The dogs

Suzi dog

The dogs keep staring at me. Why? What is the matter with you, dogs?

They are pacing my office, stopping to watch me with hopeful, expectant, crazed eyes, and I have no idea what they want from me. Is it a tornado? Impending inland tsunami? Are they hungry, bored, thirsty, in need of a pet?

In tandem they place their little paws on my leg and raise themselves up and grin, staring manically.

I pet them, briefly, while they grin and stare, but it only makes them jealous of each other. “Go on, get down.”

They retreat, but only to my feet.

It’s unnerving. It’s like trying to read the newspaper while someone reads over your shoulder. You know they’re there, reading over your shoulder, even if they’re doing it quietly. I can see you, dogs! Good grief. What the hell?

The dogs.

Twice, recently, Suzi has had brief episodes of behaving like a regular dog: she’s played fetch with a ball. She performs this dog-like trick just long enough to make us think it’s repeatable, and then, less than a minute into the game, she stops cold and ignores the ball, which thunks sadly to the floor, instantly forgotten.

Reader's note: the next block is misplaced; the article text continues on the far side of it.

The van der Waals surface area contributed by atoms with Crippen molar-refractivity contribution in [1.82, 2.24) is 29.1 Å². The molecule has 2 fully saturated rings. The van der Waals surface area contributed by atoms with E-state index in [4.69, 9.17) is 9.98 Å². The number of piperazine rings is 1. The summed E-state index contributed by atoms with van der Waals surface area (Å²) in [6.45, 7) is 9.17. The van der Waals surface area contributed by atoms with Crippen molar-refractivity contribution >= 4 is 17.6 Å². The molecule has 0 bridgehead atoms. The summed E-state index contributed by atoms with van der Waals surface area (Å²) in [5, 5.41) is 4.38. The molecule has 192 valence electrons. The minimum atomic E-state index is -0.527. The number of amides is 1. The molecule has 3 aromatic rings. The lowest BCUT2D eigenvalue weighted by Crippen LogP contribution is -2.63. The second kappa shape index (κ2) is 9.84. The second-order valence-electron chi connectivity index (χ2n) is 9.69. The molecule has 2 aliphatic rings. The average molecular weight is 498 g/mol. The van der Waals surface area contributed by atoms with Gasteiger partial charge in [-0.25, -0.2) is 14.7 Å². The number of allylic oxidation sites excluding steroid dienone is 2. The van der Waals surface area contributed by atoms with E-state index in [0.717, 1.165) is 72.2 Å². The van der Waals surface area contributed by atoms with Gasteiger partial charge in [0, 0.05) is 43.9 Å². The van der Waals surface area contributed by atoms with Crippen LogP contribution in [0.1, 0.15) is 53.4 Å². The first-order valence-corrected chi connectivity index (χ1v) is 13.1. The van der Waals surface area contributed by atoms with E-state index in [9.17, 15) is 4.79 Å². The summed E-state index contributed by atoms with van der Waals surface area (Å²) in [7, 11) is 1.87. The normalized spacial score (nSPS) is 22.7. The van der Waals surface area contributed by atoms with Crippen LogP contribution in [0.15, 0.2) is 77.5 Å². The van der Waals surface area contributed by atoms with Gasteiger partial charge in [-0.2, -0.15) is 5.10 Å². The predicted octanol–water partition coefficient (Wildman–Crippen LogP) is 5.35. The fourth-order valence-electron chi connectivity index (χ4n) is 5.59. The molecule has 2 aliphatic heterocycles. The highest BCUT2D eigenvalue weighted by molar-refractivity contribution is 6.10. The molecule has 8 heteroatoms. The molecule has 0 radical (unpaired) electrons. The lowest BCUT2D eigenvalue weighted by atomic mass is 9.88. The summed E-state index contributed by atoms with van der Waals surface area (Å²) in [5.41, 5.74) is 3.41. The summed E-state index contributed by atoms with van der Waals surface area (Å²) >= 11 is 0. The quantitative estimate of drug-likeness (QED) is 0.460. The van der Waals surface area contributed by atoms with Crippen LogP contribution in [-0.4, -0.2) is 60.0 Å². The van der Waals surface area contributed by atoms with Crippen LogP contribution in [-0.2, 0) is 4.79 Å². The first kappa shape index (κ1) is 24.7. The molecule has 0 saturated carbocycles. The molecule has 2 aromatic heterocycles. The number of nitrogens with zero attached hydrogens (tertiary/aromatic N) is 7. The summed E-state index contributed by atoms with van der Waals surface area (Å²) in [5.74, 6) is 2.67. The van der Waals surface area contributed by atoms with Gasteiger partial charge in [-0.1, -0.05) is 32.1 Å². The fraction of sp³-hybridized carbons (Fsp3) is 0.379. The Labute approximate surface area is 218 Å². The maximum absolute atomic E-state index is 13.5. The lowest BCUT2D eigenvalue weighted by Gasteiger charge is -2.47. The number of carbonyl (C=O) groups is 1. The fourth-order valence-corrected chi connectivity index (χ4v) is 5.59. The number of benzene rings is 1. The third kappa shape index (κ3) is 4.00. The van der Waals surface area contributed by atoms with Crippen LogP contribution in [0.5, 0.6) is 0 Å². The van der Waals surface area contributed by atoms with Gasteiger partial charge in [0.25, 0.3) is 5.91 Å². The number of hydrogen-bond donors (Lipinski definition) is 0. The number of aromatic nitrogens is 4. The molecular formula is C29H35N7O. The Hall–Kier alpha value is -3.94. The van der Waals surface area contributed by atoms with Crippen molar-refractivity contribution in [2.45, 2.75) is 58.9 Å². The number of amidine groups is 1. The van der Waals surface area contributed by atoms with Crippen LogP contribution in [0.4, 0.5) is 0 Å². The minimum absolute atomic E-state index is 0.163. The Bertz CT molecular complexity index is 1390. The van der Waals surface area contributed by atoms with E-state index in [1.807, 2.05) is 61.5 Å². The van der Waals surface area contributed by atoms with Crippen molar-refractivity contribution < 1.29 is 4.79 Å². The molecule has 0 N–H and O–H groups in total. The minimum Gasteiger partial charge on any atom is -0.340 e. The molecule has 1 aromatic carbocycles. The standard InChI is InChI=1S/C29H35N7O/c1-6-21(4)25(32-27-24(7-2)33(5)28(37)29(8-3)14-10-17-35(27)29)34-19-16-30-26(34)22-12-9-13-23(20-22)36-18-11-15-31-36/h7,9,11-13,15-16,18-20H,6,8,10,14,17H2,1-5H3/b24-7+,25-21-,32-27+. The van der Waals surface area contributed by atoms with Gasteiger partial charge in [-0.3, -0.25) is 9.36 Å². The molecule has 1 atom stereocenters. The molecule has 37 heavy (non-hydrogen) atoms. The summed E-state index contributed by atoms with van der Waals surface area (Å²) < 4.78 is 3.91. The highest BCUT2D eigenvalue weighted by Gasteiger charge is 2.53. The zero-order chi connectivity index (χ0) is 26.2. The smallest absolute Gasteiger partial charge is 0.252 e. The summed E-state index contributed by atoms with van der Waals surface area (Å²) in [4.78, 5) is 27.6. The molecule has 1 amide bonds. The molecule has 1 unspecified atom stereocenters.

“But Suzi,” we say hopefully, momentarily believing in her dog-like potential, “look, it’s the ball, don’t you want to chase it?”

Suzi gazes off into the distance, pretending never to have been involved in such indignities. Was it an hallucinatory episode? “No, but really, she was chasing the ball and bringing it back to me! You saw her, didn’t you? Didn’t you?”

DJ dog

Suzi is the smaller one, a neurotic ball of nerves and need, and DJ is slightly larger, and essentially untrainable, although she can perform spontaneous backflips when her dinner is being served; and the dogs seem to be getting old, suddenly, and that worries me. We don’t know how old they are, as they came to us having been rescued from an over-crowded pound in Ohio. I have pangs, thinking about them being old, perhaps older than we’ve guessed. I look for new grey hairs around their muzzles.

I check the Weather Network. No signs of tornado or tsumani. I open the back door. They show no interest in going out. Apparently they just want watch me, anxiously.

Um, okay, dogs. (I’m fine, I think. But you’re making me wonder …)

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